"For example, when you come from Erbil to Sulaymaniyah, there is a bridge," he said.
"For three years, water was passing over the bridge. For three years, the prime minister, the deputy prime minister, everyone - two million people a year - they were going over this bridge and water was going inside the cars. And the government couldn't solve this problem.
"Me, because I'm an engineer, and New Generation - we [provided] them with a solution with $10,000 and we solved the issue.
"I know this is a small thing, but it's about the perspective, it's about the vision. It's about showing the people that the government cannot solve a problem of a bridge that the prime minister and deputy prime minister travel over, so how can they solve the other problems?"
Opposing independence 'for now'
Abdulwahid has been no stranger to controversy, and he has on several occasions faced repercussions for his stances.
In 2013, before he entered politics directly, he was the target of a drive-by shooting in which he was struck in the leg and had to be hospitalised.
The attack was presumed to be a response to coverage from his NRT TV news outlet, which regularly provides critical coverage of the KDP and PUK.
The offices have regularly been torched, threatened, and ransacked, not least after Abdulwahid came out as a public opponent of Kurdish independence.
In 2017, then-president of the KRG Massoud Barzani announced the holding of a referendum about whether to create an independent Kurdistan.
While the reaction from the majority of the Kurdish political class and media ranged from full-throated support to muted ambivalence, Abdulwahid launched the "No for Now" campaign, actively opposing secession, at least for the time being.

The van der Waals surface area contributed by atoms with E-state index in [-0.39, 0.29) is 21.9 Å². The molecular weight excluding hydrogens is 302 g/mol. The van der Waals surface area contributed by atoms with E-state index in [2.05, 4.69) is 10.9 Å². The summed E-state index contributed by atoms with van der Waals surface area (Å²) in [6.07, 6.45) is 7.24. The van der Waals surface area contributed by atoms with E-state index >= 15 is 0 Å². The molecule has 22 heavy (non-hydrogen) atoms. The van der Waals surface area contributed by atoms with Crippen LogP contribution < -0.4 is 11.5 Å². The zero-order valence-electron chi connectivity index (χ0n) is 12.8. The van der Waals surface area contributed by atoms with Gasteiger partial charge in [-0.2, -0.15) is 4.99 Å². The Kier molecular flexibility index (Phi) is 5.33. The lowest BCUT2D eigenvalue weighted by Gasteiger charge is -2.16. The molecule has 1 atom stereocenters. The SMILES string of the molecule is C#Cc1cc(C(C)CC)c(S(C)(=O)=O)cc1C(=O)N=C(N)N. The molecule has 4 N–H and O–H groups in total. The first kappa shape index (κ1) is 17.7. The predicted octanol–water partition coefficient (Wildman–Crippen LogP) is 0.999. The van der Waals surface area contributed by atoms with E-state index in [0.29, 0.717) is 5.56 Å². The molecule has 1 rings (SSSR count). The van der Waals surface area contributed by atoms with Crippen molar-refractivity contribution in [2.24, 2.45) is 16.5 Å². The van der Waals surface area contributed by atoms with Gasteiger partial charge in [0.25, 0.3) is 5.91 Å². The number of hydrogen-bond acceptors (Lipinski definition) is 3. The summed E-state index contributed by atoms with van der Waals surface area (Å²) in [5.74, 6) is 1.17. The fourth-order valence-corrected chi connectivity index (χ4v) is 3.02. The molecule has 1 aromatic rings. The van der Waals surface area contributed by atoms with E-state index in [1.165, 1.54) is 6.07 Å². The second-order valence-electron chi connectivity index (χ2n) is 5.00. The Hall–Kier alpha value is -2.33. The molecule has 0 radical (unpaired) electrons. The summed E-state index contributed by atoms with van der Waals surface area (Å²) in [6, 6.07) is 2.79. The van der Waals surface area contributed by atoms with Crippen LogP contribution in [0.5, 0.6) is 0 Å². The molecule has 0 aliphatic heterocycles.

It was a bold and highly controversial stance to take publicly and caused trouble for Abdulwahid, his allies, and the employees of NRT.
Though not an opponent of independence in principle, his campaign made the argument that the referendum had been called as a political ploy by Barzani and that the autonomous region was simply not stable, transparent, or economically self-sufficient enough to go for full statehood.
"It's had a bad impact," he said of the referendum, which eventually led to Baghdad recapturing a number of disputed territories, including the pivotal city of Kirkuk.
"Now there is no trust between Baghdad and the Kurdistan region, and we are losing $1bn a month because before Baghdad was sending $1bn a month."
In addition, he said, the referendum strained relations between the KRG and neighbouring Iran and Turkey.
"To be honest with you, my perspective of the issue is from the economic angle. The KDP's perspective is fighting from the mountains 50 years ago," he said.
"I think the best thing to happen for the people of the Kurdistan region and Iraq is to establish stability, and stability brings the growing of economic development. The development and businesses make the people more happy and leave a better economic situation."
Is it possible for New Generation to properly break the two-party establishment that has dominated Iraqi Kurdish politics since at least 1991, when the creation of a US no-fly zone allowed Kurds to establish a degree of genuine autonomy in the wake of Saddam Hussein's brutal massacres?